Introduction to Joseph Peace Hazard and his Diary
This exhibit provides transcriptions of selected pages from a Diary of Joseph P. Hazard owned by the Peace Dale Library. The photograph shows Hazard at 82, the age he was when compiling this diary.
Joseph P. Hazard (1807-1892) was the fifth and youngest son of Rowland Hazard I (1763-1835) and Mary Peace Hazard (1775-1852). Born in Burlington, New Jersey, he attended the Quaker Westtown School in Pennsylvania, completing his education in 1824. He then worked about twenty years in various roles with his family’s Peace Dale Manufacturing Company (PDMC) in Rhode Island. Two ventures of his own during that time, an axe factory and a satinet mill, failed. Describing himself later as “incompetent to business”, Hazard essentially retired to pursue other interests by 1850, receiving lifelong financial support from the PDMC. He appears to have maintained cordial relations with his immediate and extended family throughout his life. He never married and had no children.
Hazard inherited land which he called Sea Side Farm in present-day Narragansett, Rhode Island. He took up residence there about 1850 and improved the property over many years, planting extensive gardens and building his “Castle”, his 1884 “Druidsdream” house, and “Kendal Green”, where he intended to be buried. The Diary contains numerous pages documenting the development of these sites.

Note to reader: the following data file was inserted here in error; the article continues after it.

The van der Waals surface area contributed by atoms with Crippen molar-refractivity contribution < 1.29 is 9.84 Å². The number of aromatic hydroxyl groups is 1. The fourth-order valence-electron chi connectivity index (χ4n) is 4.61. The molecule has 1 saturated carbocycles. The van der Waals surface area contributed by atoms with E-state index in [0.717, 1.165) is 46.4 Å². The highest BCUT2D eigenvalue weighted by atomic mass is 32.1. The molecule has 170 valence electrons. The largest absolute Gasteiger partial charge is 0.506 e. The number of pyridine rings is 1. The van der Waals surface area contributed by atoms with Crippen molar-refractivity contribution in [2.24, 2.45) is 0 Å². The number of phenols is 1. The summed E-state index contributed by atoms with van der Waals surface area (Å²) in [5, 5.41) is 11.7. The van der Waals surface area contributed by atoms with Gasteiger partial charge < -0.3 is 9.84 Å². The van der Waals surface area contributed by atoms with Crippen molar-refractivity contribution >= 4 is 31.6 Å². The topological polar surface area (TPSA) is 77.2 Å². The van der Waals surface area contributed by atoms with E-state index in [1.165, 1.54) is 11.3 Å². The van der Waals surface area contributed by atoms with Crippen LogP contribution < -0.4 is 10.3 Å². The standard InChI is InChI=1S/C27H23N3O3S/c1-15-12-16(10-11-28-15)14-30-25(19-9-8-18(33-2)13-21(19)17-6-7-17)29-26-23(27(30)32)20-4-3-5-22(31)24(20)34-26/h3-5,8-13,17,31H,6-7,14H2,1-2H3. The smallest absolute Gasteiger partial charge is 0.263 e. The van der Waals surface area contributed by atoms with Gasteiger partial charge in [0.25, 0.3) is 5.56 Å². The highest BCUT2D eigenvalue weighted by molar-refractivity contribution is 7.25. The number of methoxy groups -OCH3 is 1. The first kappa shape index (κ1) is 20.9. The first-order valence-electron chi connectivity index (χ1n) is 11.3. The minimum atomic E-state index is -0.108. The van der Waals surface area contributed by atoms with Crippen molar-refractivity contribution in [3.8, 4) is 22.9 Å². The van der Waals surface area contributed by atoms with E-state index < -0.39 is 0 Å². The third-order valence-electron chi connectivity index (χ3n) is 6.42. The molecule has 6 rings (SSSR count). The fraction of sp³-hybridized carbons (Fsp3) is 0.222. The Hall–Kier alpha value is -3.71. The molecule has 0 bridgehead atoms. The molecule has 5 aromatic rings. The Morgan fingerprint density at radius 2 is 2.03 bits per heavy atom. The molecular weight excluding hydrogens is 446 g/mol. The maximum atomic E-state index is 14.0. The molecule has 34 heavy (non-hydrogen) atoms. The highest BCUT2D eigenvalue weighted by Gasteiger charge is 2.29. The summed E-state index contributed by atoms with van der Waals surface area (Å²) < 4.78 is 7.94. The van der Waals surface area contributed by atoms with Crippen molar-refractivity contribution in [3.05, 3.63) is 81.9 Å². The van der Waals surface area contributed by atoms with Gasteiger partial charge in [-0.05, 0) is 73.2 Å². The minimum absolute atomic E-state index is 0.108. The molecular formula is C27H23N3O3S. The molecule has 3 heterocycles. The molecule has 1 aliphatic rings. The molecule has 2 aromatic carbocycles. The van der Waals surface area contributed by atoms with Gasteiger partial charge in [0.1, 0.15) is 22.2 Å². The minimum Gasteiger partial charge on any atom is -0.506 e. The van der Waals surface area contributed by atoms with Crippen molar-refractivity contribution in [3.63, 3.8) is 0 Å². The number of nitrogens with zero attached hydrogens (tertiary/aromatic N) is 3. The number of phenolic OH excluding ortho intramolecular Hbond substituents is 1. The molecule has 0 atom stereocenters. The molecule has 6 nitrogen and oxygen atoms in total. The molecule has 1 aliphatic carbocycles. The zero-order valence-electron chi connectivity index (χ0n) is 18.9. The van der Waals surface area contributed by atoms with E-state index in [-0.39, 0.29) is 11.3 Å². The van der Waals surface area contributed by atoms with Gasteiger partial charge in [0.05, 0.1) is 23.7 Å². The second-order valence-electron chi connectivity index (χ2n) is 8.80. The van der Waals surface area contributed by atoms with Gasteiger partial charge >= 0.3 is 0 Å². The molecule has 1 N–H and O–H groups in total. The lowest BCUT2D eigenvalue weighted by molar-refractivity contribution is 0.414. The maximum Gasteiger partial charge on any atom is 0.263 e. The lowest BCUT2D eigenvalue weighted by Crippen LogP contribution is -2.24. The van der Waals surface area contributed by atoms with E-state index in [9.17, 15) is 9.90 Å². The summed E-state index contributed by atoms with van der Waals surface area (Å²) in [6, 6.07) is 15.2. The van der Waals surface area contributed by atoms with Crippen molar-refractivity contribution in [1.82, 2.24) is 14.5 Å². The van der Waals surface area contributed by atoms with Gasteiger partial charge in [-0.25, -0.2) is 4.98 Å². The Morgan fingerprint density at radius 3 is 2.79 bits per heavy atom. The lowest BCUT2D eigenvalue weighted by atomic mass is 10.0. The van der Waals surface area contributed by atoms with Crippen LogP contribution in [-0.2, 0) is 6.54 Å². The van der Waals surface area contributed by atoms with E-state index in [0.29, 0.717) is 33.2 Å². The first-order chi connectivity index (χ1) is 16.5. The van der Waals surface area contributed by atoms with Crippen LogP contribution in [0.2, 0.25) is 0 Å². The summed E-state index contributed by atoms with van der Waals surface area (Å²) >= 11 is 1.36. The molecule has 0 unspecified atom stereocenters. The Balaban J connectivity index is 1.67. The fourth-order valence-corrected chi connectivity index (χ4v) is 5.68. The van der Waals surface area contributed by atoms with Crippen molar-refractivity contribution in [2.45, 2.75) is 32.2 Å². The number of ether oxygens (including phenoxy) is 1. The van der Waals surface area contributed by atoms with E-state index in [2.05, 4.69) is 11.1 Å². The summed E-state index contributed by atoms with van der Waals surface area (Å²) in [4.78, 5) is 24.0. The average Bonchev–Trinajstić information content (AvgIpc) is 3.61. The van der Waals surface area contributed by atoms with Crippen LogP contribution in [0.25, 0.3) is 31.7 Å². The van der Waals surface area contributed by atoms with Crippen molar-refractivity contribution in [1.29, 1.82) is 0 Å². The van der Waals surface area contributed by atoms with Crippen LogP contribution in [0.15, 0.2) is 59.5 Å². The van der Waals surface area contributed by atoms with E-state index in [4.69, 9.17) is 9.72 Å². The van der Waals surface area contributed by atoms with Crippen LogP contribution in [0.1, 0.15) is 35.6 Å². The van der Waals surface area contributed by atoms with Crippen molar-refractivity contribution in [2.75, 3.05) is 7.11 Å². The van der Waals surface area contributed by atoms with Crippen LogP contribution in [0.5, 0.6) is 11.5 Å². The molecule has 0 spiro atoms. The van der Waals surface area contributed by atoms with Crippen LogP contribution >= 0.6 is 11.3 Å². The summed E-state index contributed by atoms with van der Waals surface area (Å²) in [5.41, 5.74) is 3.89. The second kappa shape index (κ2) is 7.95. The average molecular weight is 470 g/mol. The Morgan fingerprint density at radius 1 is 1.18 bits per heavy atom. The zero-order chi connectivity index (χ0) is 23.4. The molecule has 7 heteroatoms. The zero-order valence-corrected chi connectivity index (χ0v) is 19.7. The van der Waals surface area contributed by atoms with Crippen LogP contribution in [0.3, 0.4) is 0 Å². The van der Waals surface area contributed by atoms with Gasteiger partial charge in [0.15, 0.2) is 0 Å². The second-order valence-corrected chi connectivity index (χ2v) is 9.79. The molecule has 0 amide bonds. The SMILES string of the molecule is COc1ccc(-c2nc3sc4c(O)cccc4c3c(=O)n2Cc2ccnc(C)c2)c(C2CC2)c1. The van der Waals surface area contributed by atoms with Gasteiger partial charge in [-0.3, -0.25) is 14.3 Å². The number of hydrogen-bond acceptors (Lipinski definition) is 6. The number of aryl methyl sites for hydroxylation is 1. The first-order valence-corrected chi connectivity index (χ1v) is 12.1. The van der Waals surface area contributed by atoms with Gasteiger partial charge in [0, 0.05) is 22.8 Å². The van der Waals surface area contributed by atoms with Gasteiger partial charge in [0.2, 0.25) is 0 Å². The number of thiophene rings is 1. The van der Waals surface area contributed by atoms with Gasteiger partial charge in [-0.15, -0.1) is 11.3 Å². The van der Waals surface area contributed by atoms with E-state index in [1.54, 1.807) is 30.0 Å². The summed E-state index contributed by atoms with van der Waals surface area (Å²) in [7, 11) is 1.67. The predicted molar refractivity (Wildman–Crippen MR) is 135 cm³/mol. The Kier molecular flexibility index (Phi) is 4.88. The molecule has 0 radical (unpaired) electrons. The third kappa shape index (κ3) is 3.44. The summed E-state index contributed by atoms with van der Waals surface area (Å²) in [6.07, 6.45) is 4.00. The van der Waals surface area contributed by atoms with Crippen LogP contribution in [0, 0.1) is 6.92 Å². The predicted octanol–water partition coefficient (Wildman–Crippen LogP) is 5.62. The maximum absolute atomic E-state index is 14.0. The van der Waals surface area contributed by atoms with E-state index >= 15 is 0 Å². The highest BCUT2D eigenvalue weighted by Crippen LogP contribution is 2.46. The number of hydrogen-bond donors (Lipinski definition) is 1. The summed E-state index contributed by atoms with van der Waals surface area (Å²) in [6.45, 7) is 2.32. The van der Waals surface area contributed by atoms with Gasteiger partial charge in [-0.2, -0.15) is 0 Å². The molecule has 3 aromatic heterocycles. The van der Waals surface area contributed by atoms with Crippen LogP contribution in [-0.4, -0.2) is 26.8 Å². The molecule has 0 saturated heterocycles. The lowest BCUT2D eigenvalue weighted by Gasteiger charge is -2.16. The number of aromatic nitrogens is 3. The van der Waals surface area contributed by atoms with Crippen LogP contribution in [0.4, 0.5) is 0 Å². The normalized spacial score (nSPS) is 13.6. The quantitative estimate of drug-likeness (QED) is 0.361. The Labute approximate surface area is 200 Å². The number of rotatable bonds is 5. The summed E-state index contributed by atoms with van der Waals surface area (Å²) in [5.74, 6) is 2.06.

Hazard also traveled extensively, throughout North America and internationally, visiting five continents. He made two trips around the world, heading east in 1856, returning in 1860; and going west from 1877 to 1879. Even within Rhode Island, he traveled frequently to Newport to visit his sisters and cousins, and to Portsmouth to see his brother Thomas, with whom he shared a deep interest in spiritualism. Philadelphia, Boston, and New York were other frequent destinations. His “last visit to Newport or anywhere else” came in 1885.
Hazard spent his last years in Peace Dale, Rhode Island, at the home of his grand-nephew Rowland Gibson Hazard II. With his mobility limited by illness, he spent time copying over his lifelong expense accounts and writing reminiscences in this diary. He died in January 1892, and is buried in the Hazard Family Cemetery in Portsmouth, Rhode Island.
Occasional minor edits have been made for clarity.